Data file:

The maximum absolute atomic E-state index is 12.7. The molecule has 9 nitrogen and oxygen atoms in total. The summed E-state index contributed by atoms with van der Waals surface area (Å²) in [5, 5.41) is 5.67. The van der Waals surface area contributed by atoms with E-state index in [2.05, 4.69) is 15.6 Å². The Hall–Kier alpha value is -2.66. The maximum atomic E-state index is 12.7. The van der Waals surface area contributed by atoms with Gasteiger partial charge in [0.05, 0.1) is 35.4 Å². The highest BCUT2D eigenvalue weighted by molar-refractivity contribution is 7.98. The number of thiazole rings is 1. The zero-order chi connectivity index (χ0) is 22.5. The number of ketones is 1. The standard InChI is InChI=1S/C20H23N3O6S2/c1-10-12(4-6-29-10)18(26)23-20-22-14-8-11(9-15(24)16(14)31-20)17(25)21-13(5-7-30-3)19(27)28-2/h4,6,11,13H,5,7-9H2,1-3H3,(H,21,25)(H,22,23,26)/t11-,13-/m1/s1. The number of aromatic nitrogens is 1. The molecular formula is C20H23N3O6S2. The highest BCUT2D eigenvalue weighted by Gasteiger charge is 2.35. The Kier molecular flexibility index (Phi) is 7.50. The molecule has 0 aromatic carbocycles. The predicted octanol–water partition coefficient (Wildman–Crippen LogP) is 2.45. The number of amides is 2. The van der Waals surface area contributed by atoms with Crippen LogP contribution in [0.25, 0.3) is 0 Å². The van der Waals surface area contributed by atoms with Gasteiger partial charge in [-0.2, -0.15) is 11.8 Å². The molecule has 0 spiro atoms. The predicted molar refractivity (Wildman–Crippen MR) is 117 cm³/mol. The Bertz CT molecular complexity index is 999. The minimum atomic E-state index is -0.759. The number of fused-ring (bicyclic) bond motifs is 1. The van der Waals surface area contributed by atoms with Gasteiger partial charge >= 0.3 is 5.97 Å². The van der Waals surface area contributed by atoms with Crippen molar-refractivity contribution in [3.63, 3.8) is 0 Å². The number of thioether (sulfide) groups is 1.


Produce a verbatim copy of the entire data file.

The maximum absolute atomic E-state index is 12.7. The molecule has 9 nitrogen and oxygen atoms in total. The summed E-state index contributed by atoms with van der Waals surface area (Å²) in [5, 5.41) is 5.67. The van der Waals surface area contributed by atoms with E-state index in [2.05, 4.69) is 15.6 Å². The Hall–Kier alpha value is -2.66. The maximum atomic E-state index is 12.7. The van der Waals surface area contributed by atoms with Gasteiger partial charge in [0.05, 0.1) is 35.4 Å². The highest BCUT2D eigenvalue weighted by molar-refractivity contribution is 7.98. The number of thiazole rings is 1. The zero-order chi connectivity index (χ0) is 22.5. The number of ketones is 1. The standard InChI is InChI=1S/C20H23N3O6S2/c1-10-12(4-6-29-10)18(26)23-20-22-14-8-11(9-15(24)16(14)31-20)17(25)21-13(5-7-30-3)19(27)28-2/h4,6,11,13H,5,7-9H2,1-3H3,(H,21,25)(H,22,23,26)/t11-,13-/m1/s1. The number of aromatic nitrogens is 1. The molecular formula is C20H23N3O6S2. The highest BCUT2D eigenvalue weighted by Gasteiger charge is 2.35. The Kier molecular flexibility index (Phi) is 7.50. The molecule has 0 aromatic carbocycles. The predicted octanol–water partition coefficient (Wildman–Crippen LogP) is 2.45. The number of amides is 2. The van der Waals surface area contributed by atoms with Crippen LogP contribution in [0.25, 0.3) is 0 Å². The van der Waals surface area contributed by atoms with Gasteiger partial charge in [-0.2, -0.15) is 11.8 Å². The molecule has 0 spiro atoms. The predicted molar refractivity (Wildman–Crippen MR) is 117 cm³/mol. The Bertz CT molecular complexity index is 999. The minimum atomic E-state index is -0.759. The number of fused-ring (bicyclic) bond motifs is 1. The van der Waals surface area contributed by atoms with Gasteiger partial charge >= 0.3 is 5.97 Å². The van der Waals surface area contributed by atoms with Crippen molar-refractivity contribution in [3.63, 3.8) is 0 Å². The number of thioether (sulfide) groups is 1.